todd perry

Todd Sheridan Perry’s Tech Review of Mosaic Xplor: VFX Innovations

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Elevating Visual Effects with Advanced Scanning Solutions

Todd is an Emmy award-winning freelance visual effects supervisor/artist, screenwriter, editor, and director with over 25 years of experience. His diverse experience in video games, film, and television has led him to play key roles in projects ranging from LORD OF THE RINGS: THE TWO TOWERS to recent blockbusters, including AVENGERS: AGE OF ULTRON, BLACK PANTHER, and DOCTOR STRANGE. He has been animating since he was around 8 years old after being inspired by Star Wars.

As visual effects migrated from optical to digital, he started VFX house Max Ink Cafe with producer Jennifer Champagne, working together for over a decade to produce visual effects, full CG animation, and films. Perry writes for both Animation Magazine and Digital Media Net, reviewing software and hardware used in the VFX industry, which keeps him abreast of developing technologies.

The original text was published in the printed version of Animation Magazine in June 2024.

By Todd Perry:

Although scanning and photogrammetry have been a ubiquitous part of the VFX industry for many years, we have recently seen remarkable advances in capture devices and delivery formats. Polycam is a scanner in our phone. NeRF and Gaussian Splats are popular as lightweight, low-rez but surprisingly high-quality formats for games and apps. The question is: Where do we go from here? I think it’s about improving speed and volume, and Mosaic, a hardware tech and service company based in Prague, is one company to look at.

Mosaic has four robust 360° camera devices designed for capturing large areas and quickly — like mounted-on-a-traveling-car kind of quickly. But I’m going to focus this review on the Mosaic Xplor — a scanner designed like a backpack.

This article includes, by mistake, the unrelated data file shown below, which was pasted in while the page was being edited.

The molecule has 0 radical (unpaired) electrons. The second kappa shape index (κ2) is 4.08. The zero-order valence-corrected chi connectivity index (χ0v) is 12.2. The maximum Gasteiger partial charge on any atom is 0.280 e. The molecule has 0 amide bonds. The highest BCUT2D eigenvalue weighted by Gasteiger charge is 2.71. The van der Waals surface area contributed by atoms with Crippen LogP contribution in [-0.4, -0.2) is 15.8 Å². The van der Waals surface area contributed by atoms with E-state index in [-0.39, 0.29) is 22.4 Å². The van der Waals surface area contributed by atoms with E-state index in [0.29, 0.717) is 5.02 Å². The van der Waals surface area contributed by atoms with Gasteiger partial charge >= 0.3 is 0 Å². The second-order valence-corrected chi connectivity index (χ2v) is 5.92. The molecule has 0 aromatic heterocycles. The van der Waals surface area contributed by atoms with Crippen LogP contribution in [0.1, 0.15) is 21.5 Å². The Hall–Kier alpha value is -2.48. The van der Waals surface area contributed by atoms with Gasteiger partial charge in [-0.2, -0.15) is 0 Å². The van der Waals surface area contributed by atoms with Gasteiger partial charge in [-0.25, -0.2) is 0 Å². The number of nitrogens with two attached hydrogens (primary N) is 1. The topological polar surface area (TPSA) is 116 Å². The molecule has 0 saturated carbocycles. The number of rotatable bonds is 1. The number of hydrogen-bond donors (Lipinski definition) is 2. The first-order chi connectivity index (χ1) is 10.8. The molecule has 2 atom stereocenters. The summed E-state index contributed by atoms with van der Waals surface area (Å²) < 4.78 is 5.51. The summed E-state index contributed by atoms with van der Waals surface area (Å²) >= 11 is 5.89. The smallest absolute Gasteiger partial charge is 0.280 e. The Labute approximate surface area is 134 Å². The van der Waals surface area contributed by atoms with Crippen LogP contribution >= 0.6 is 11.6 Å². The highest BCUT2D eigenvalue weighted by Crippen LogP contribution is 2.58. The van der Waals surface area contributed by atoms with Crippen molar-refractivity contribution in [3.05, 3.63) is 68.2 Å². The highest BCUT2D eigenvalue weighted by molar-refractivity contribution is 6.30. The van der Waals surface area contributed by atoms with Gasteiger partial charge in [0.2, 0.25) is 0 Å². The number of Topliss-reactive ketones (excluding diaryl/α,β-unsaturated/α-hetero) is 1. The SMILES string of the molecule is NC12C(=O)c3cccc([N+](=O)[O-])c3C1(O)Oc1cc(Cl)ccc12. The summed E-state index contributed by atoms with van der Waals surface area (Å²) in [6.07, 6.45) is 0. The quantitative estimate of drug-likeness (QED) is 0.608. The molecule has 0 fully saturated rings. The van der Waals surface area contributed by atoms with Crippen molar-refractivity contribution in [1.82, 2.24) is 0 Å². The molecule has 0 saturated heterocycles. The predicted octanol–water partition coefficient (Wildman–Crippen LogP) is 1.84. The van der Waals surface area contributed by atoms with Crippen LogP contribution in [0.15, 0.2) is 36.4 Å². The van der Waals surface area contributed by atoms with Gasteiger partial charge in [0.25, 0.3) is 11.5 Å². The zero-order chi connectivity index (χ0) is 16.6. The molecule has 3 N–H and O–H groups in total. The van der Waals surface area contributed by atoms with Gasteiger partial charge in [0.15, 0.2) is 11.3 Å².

For a particular use-case scenario, I’ve been consulting on a short film that takes place in Amsterdam. The areas that we needed scanned were more pedestrian areas and there weren’t enough resources for a formal lidar scan or a traditional photogrammetry session, the latter of which consists of walking up and down the street taking hundreds of photos.

In comes the Mosaic Xplor, which mounts onto the user’s back — the workstation is in the backpack part, while an arm mounts to the back and hangs out above the user’s head, fitted with an array of cameras for the photogrammetry at a total of 14K resolution with two 120-degree lidar scanners scanning at 400K points/sec to a range of 40 meters, which lock down the geo-position of the cameras.

The backpack only weighs 15 lbs. — 5 lbs. of which is the camera array overhead. That allows the user to walk around and scan with your hands free, allowing not only for comfort but also safety. But the capture system is still fast enough that you could capture if you are on a bike or a scooter. The output is thick with data, which can be resolved into a textured mesh via photogrammetry or into NeRFs and Splats.

Mosaic does offer processing services to convert data. They have a proprietary system for dealing with lens distortion from the cameras, but if you are clever you have the option of attempting a solve in the photogrammetry tool of your choice. Just know that you may have to take an extra step to iron out the lens distortion first.

Also, if you do have supplementary data, such as drone footage, traditional photogrammetry and texture photos, lidar scans and other geospatial data, you can get even higher accuracy and detail.

I found that even the decimated meshes have a ton of internal detail, with additional detail being derived from normal maps extracted from the data. The silhouettes of structures can get a little “rubbery,” but this is a limitation of photogrammetry as a process and not the capture system itself. There is plenty of data to accurately represent the volume, which even a junior modeler could make quick work of refining.

The Mosaic Xplor is portable, lightweight, and compact, which allows you to get into areas that otherwise would be really difficult to scan. Yet, the support hardware ties itself to the photos being taken, making less guesswork in the final solve. In fact, being able to capture in a crowded Amsterdam pedestrian thoroughfare just proves how capable and versatile this is!

Check out videos of Mosaic Xplor and examples of data captured by this 360° Mobile Mapping backpack on the Mosaic YouTube channel. You can also find behind-the-scenes footage from our recent Amsterdam project, as mentioned by Todd 😊

See for yourself the details of the 3D models created with imagery by Mosaic Xplor! Find the model from Amsterdam on NIRA and Prevu3D.

For more details on the Mosaic Xplor or our VFX services, please contact our team below.